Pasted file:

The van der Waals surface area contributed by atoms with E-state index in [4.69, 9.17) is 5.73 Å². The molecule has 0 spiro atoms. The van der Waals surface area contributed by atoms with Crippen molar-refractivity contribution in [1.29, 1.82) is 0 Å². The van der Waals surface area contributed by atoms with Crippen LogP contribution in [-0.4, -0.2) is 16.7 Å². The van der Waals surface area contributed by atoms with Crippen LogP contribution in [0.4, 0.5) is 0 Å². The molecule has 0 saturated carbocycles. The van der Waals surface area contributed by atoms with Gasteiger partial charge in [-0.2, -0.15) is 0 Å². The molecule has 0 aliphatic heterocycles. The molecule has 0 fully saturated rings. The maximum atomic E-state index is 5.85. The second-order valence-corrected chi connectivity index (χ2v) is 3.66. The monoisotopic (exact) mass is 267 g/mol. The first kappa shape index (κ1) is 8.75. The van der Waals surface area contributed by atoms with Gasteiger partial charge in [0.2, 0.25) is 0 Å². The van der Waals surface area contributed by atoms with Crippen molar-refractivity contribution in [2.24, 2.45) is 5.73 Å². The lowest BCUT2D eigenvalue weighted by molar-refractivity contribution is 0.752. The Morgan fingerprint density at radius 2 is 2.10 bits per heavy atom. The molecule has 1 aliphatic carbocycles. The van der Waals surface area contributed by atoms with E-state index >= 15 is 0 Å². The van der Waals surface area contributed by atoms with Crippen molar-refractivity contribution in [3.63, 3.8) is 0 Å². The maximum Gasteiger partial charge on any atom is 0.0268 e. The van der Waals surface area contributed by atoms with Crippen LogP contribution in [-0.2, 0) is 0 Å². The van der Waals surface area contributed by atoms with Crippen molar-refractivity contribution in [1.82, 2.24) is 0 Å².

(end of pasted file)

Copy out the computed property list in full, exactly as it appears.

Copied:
The van der Waals surface area contributed by atoms with E-state index in [4.69, 9.17) is 5.73 Å². The molecule has 0 spiro atoms. The van der Waals surface area contributed by atoms with Crippen molar-refractivity contribution in [1.29, 1.82) is 0 Å². The van der Waals surface area contributed by atoms with Crippen LogP contribution in [-0.4, -0.2) is 16.7 Å². The van der Waals surface area contributed by atoms with Crippen LogP contribution in [0.4, 0.5) is 0 Å². The molecule has 0 saturated carbocycles. The van der Waals surface area contributed by atoms with Gasteiger partial charge in [-0.2, -0.15) is 0 Å². The molecule has 0 aliphatic heterocycles. The molecule has 0 fully saturated rings. The maximum atomic E-state index is 5.85. The second-order valence-corrected chi connectivity index (χ2v) is 3.66. The monoisotopic (exact) mass is 267 g/mol. The first kappa shape index (κ1) is 8.75. The van der Waals surface area contributed by atoms with Gasteiger partial charge in [0.2, 0.25) is 0 Å². The van der Waals surface area contributed by atoms with Crippen molar-refractivity contribution in [2.24, 2.45) is 5.73 Å². The lowest BCUT2D eigenvalue weighted by molar-refractivity contribution is 0.752. The Morgan fingerprint density at radius 2 is 2.10 bits per heavy atom. The molecule has 1 aliphatic carbocycles. The van der Waals surface area contributed by atoms with E-state index >= 15 is 0 Å². The van der Waals surface area contributed by atoms with Crippen molar-refractivity contribution in [3.63, 3.8) is 0 Å². The maximum Gasteiger partial charge on any atom is 0.0268 e. The van der Waals surface area contributed by atoms with Crippen LogP contribution in [-0.2, 0) is 0 Å². The van der Waals surface area contributed by atoms with Crippen molar-refractivity contribution in [1.82, 2.24) is 0 Å².